We conclude that these coverage findings are based on errors of law. First, the Administrative Law Judge cited no legal authority or principle to justify his conclusion that XXX is entitled to benefits despite his failure to satisfy applicable coverage criteria. The only apparent basis for this conclusion is XXX's subjective belief about coverage. The decision does not discuss whether this belief was reasonable under the circumstances. Nor does it identify the legal reasons why a Medicare managed care organization should conform to a person's reasonable belief about the scope of coverage. Second, the decision requires the appellant to pay for Viagra purchased after the date of XXX's disenrollment. However, nothing in the statute or regulations requires a managed care plan to pay for services obtained by the patient after disenrollment. A managed care plan's obligations to provide benefits extends only to "enrollees" -- that is, persons currently enrolled.(2) 42 CFR 422.100.

In asserting that his enrollment and subsequent expenditures for Viagra were induced by statements that it was a covered benefit, XXX is attempting to state a claim of equitable estoppel. In general, the doctrine of equitable estoppel may not be applied against the federal government -- or a contractor acting as its agent -- in a case involving a claim for monetary benefits. In other words, the doctrine may not be used to prevent a federal government agency from applying statutory benefit eligibility criteria, even when the agency or contractor has given the person seeking benefits misleading or erroneous information that affects his ability to obtain the benefits. See Office of Personnel Management v. Richmond, 496 U.S. 414 (1990). We have yet to decide whether this general rule should be applied to disputes involving benefits, like the supplemental drug benefits offered the appellant, that are unavailable under the Medicare Act. However, we find no need to address that issue because the facts would not justify equitable relief in any event.

The traditional requirements for estoppel are (1) a misrepresentation of fact by the government or its agent, (2) reasonable reliance by the person to whom the misrepresentation was made, and (3) harm or detriment to that person caused by his reliance on the misrepresentation. Heckler v. Community Health Services of Crawford County, Inc., 467 U.S. 51, 59 (1984). In this case, XXX is, in essence, claiming that he should not be subject to the "prior authorization" and other prerequisites for coverage because Blue Shield 65 Plus made an unconditional promise in its literature to cover the drug, or that it misrepresented the scope of coverage. However, the plan brochures described above clearly indicate that coverage of Viagra was subject to conditions. Your Drug Formulary informed XXX, on pages five and nineteen, that he needed prior medical authorization for Viagra, and that there was additional information about drug benefits in Your Pharmacy Benefits. (Exh. AC-3). Your Pharmacy Benefits states on pages six and eight that certain medications (including Viagra) required prior authorization, that a prescription drug may be excluded from coverage even if pre-authorized, and that medication for the treatment of sexual dysfunction are not covered "unless for treatment of an organically based condition." (Exh. AC-2). Given this information, which was available upon enrollment, XXX could not have reasonably believed that Blue Shield 65 Plus would allow payment for Viagra without his meeting certain conditions. (3)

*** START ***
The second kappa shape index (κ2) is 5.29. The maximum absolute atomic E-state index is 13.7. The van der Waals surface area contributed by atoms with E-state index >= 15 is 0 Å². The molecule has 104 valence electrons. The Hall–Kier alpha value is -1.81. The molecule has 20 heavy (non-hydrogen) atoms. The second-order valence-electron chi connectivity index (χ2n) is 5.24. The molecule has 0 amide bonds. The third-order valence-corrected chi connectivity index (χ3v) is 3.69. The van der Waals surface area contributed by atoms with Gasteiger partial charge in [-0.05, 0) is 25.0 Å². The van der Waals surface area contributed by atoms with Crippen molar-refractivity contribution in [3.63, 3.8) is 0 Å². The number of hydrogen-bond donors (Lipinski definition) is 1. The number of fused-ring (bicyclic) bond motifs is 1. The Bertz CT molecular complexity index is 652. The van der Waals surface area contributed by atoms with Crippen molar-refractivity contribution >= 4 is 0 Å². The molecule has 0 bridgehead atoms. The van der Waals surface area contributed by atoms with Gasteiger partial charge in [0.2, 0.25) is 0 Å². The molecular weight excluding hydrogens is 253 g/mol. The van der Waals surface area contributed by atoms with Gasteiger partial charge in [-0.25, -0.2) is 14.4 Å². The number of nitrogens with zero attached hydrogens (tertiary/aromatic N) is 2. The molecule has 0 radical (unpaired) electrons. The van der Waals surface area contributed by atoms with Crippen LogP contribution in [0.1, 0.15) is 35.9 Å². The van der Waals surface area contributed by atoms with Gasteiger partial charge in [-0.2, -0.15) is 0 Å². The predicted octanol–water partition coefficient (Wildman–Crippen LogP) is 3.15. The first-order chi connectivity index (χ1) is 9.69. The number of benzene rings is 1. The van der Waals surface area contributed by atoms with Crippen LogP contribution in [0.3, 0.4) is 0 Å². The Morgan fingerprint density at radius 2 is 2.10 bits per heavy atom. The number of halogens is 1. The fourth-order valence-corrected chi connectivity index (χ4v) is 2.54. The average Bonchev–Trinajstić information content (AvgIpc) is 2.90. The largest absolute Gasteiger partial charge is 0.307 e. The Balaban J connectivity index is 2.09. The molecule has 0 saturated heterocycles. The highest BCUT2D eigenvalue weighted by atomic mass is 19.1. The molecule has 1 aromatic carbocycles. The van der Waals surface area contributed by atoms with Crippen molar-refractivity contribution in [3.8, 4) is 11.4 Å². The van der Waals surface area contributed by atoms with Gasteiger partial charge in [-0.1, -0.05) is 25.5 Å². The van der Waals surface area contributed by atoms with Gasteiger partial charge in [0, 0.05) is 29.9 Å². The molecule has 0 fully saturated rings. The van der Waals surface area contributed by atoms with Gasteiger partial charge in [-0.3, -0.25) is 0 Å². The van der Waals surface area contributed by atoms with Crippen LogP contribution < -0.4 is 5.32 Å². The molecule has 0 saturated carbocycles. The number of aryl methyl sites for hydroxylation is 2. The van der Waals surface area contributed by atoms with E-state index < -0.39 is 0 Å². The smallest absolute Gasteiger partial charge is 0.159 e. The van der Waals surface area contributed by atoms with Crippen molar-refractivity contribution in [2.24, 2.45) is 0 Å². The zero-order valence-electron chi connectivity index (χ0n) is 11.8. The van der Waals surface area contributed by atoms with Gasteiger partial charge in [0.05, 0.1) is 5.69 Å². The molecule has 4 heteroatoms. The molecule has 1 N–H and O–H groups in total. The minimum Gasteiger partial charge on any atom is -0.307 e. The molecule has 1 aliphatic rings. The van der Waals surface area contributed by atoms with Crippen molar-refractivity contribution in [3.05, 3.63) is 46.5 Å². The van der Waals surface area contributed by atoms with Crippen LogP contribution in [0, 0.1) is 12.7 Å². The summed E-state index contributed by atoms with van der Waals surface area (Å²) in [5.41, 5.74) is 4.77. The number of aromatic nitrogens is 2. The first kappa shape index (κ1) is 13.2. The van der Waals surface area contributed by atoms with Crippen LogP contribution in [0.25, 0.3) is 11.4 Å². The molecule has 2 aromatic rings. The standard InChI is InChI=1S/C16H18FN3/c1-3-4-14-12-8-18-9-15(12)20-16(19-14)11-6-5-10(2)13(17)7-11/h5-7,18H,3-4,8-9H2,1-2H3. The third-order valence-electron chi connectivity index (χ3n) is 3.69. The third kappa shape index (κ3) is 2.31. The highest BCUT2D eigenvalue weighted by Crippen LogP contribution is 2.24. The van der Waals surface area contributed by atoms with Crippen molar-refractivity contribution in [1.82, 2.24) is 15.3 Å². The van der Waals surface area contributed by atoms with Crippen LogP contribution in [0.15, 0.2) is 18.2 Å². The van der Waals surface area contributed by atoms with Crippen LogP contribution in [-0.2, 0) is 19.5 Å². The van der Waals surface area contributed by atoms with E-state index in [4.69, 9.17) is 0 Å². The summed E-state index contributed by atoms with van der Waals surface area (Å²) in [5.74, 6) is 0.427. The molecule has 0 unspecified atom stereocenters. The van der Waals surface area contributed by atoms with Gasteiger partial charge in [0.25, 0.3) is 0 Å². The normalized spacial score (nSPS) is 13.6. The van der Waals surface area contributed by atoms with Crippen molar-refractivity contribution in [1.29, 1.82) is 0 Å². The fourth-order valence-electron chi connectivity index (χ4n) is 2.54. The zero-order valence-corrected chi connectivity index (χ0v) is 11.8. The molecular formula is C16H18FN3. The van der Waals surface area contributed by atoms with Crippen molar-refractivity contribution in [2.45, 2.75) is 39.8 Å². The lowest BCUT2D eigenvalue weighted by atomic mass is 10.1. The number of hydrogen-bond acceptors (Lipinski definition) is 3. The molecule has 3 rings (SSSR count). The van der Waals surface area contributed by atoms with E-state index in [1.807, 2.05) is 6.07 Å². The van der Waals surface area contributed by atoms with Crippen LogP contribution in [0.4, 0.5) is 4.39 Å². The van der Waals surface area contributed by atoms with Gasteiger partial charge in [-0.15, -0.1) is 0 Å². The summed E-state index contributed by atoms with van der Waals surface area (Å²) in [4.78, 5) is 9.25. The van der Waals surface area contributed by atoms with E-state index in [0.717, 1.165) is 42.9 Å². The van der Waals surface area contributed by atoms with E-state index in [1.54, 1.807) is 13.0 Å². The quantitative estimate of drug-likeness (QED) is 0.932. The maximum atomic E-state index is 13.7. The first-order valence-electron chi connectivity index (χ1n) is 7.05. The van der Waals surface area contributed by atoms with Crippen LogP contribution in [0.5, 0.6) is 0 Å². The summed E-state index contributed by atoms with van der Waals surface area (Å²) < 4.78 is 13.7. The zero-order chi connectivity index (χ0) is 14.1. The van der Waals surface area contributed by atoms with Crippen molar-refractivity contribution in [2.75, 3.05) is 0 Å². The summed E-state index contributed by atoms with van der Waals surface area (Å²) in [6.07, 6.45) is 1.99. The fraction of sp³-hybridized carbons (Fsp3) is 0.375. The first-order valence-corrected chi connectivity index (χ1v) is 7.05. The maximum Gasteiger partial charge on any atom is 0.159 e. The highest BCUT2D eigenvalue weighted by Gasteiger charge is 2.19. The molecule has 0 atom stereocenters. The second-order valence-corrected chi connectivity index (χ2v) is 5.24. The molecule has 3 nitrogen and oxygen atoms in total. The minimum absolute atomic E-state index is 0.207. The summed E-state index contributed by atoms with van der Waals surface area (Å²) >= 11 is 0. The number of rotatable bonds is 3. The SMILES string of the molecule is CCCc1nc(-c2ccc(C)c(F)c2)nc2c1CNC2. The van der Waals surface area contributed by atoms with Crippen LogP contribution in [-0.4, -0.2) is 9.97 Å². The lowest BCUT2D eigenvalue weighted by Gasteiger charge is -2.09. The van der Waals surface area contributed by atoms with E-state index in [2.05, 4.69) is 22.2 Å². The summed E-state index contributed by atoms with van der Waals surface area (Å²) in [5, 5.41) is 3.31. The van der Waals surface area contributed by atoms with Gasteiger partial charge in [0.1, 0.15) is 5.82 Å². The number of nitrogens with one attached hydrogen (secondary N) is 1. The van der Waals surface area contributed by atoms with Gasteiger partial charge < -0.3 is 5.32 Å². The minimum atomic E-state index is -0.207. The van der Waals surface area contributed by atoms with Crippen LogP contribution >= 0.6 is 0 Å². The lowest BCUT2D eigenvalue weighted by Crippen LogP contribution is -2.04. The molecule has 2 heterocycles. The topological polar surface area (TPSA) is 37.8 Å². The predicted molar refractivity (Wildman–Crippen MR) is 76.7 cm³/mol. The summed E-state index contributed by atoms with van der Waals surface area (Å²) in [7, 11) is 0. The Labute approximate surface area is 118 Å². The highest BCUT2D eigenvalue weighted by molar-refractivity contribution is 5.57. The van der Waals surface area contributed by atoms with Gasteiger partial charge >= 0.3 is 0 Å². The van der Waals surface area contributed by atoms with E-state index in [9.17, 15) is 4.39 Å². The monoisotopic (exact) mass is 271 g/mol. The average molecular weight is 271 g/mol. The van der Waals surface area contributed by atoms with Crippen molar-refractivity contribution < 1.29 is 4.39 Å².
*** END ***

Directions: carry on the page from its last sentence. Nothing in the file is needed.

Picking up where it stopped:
In addition, we note that the initial coverage denial, dated June 9, 2000, informed XXX that coverage of Viagra depended upon whether he had a specified medical condition. Thus, even if he was misled by the plan brochures, any estoppel claim would be valid only for the period between April 1, 2000 (the date of his enrollment) and June 9, 2000. No relief would be warranted with respect to Viagra that he purchased after June 9, 2000 because, as of that date, he was on notice of the plan's coverage conditions.

In short, we find that XXX's belief that the MCO would provide Viagra to him unconditionally was not reasonable. Even if it was, he has not established that he suffered any financial harm or other detriment as a result of his enrollment in Blue Shield 65 Plus.


It is the decision of the Medicare Appeals Council that the appellant is not obligated to reimburse XXX for Viagra medication he purchased between April 1, 2001 and April 30, 2001 because he did not qualify for coverage of this medication under the Blue Shield 65 Plus plan. In addition, the appellant is not obligated to reimburse XXX for Viagra purchased after April 30, 2001 because he ceased to be an enrollee of Blue Shield 65 Plus after that date.


Date: June 20, 2002


M. Susan Wiley
Administrative Appeals Judge

Leslie Weyn
Administrative Appeals Judge


1. There are exceptions to this general rule, but they are inapplicable to this case.

2. An enrollee is a person who has "elected" a particular Medicare+Choice plan. 42 CFR 422.2. A person who voluntarily disenrolls from a plan has either (1) changed his election -- that is, elected a different Medicare+Choice plan, or (2) submitted a signed and written request for disenrollment. 42 CFR 422.66. A person who requests disenrollment remains enrolled until the "effective date" of disenrollment. See 42 CFR 422.66(b)(3)(iii)(A).

3. Although the plan brochures did not define the term "organically based condition," this limitation should have alerted Mr. Howell to the possibility that the drug might not be covered given his particular medical circumstances.